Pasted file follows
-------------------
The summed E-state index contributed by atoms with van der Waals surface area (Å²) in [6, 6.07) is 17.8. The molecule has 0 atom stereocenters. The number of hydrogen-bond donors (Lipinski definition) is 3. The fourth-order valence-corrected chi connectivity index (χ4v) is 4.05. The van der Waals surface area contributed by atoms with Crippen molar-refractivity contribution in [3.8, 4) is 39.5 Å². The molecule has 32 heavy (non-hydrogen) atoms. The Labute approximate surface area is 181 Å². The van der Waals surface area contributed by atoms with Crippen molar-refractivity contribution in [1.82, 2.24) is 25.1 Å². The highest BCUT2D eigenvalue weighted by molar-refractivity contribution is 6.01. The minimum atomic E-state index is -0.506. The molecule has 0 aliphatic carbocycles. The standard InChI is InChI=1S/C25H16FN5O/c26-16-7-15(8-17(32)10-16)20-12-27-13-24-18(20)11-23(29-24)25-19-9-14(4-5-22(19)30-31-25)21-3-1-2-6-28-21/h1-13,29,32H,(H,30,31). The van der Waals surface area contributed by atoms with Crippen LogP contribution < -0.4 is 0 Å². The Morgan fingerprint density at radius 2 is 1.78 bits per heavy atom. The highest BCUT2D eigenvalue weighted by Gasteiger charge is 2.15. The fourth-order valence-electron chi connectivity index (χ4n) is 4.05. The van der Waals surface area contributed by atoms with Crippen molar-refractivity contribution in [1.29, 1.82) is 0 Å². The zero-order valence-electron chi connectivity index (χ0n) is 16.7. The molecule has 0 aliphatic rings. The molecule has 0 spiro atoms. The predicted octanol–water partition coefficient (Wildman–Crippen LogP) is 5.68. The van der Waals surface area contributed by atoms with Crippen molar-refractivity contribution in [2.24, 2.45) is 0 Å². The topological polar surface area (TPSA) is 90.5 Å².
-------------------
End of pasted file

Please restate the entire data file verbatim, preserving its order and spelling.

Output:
The summed E-state index contributed by atoms with van der Waals surface area (Å²) in [6, 6.07) is 17.8. The molecule has 0 atom stereocenters. The number of hydrogen-bond donors (Lipinski definition) is 3. The fourth-order valence-corrected chi connectivity index (χ4v) is 4.05. The van der Waals surface area contributed by atoms with Crippen molar-refractivity contribution in [3.8, 4) is 39.5 Å². The molecule has 32 heavy (non-hydrogen) atoms. The Labute approximate surface area is 181 Å². The van der Waals surface area contributed by atoms with Crippen molar-refractivity contribution in [1.82, 2.24) is 25.1 Å². The highest BCUT2D eigenvalue weighted by molar-refractivity contribution is 6.01. The minimum atomic E-state index is -0.506. The molecule has 0 aliphatic carbocycles. The standard InChI is InChI=1S/C25H16FN5O/c26-16-7-15(8-17(32)10-16)20-12-27-13-24-18(20)11-23(29-24)25-19-9-14(4-5-22(19)30-31-25)21-3-1-2-6-28-21/h1-13,29,32H,(H,30,31). The van der Waals surface area contributed by atoms with Crippen LogP contribution < -0.4 is 0 Å². The Morgan fingerprint density at radius 2 is 1.78 bits per heavy atom. The highest BCUT2D eigenvalue weighted by Gasteiger charge is 2.15. The fourth-order valence-electron chi connectivity index (χ4n) is 4.05. The van der Waals surface area contributed by atoms with Crippen molar-refractivity contribution in [1.29, 1.82) is 0 Å². The zero-order valence-electron chi connectivity index (χ0n) is 16.7. The molecule has 0 aliphatic rings. The molecule has 0 spiro atoms. The predicted octanol–water partition coefficient (Wildman–Crippen LogP) is 5.68. The van der Waals surface area contributed by atoms with Crippen molar-refractivity contribution in [2.24, 2.45) is 0 Å². The topological polar surface area (TPSA) is 90.5 Å².